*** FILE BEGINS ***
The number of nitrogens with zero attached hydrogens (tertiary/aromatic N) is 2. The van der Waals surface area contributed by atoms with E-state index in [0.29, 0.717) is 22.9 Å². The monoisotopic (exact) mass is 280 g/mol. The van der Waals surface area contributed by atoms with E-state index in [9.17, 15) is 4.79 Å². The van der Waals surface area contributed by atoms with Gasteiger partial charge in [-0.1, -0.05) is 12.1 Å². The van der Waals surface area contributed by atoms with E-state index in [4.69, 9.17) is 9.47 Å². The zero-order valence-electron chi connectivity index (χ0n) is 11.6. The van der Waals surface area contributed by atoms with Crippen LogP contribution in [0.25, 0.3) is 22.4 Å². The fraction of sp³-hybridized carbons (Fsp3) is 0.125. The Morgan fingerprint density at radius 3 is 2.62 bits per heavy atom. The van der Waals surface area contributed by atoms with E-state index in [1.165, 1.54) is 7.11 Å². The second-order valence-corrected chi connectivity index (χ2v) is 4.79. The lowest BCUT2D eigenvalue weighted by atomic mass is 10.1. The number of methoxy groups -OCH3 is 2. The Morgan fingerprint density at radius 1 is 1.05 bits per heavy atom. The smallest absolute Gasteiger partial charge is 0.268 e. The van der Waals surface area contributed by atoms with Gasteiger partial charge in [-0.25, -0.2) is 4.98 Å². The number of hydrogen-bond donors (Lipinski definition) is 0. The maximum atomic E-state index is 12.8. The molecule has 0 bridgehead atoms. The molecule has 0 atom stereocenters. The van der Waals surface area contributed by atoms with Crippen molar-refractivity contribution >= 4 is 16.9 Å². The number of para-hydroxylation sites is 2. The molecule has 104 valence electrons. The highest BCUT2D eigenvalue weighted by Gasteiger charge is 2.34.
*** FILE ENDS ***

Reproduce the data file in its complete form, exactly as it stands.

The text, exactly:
The number of nitrogens with zero attached hydrogens (tertiary/aromatic N) is 2. The van der Waals surface area contributed by atoms with E-state index in [0.29, 0.717) is 22.9 Å². The monoisotopic (exact) mass is 280 g/mol. The van der Waals surface area contributed by atoms with E-state index in [9.17, 15) is 4.79 Å². The van der Waals surface area contributed by atoms with Gasteiger partial charge in [-0.1, -0.05) is 12.1 Å². The van der Waals surface area contributed by atoms with E-state index in [4.69, 9.17) is 9.47 Å². The zero-order valence-electron chi connectivity index (χ0n) is 11.6. The van der Waals surface area contributed by atoms with Crippen LogP contribution in [0.25, 0.3) is 22.4 Å². The fraction of sp³-hybridized carbons (Fsp3) is 0.125. The Morgan fingerprint density at radius 3 is 2.62 bits per heavy atom. The van der Waals surface area contributed by atoms with E-state index in [1.165, 1.54) is 7.11 Å². The second-order valence-corrected chi connectivity index (χ2v) is 4.79. The lowest BCUT2D eigenvalue weighted by atomic mass is 10.1. The number of methoxy groups -OCH3 is 2. The Morgan fingerprint density at radius 1 is 1.05 bits per heavy atom. The smallest absolute Gasteiger partial charge is 0.268 e. The van der Waals surface area contributed by atoms with Gasteiger partial charge in [-0.25, -0.2) is 4.98 Å². The number of hydrogen-bond donors (Lipinski definition) is 0. The maximum atomic E-state index is 12.8. The molecule has 0 bridgehead atoms. The molecule has 0 atom stereocenters. The van der Waals surface area contributed by atoms with Crippen molar-refractivity contribution >= 4 is 16.9 Å². The number of para-hydroxylation sites is 2. The molecule has 104 valence electrons. The highest BCUT2D eigenvalue weighted by Gasteiger charge is 2.34.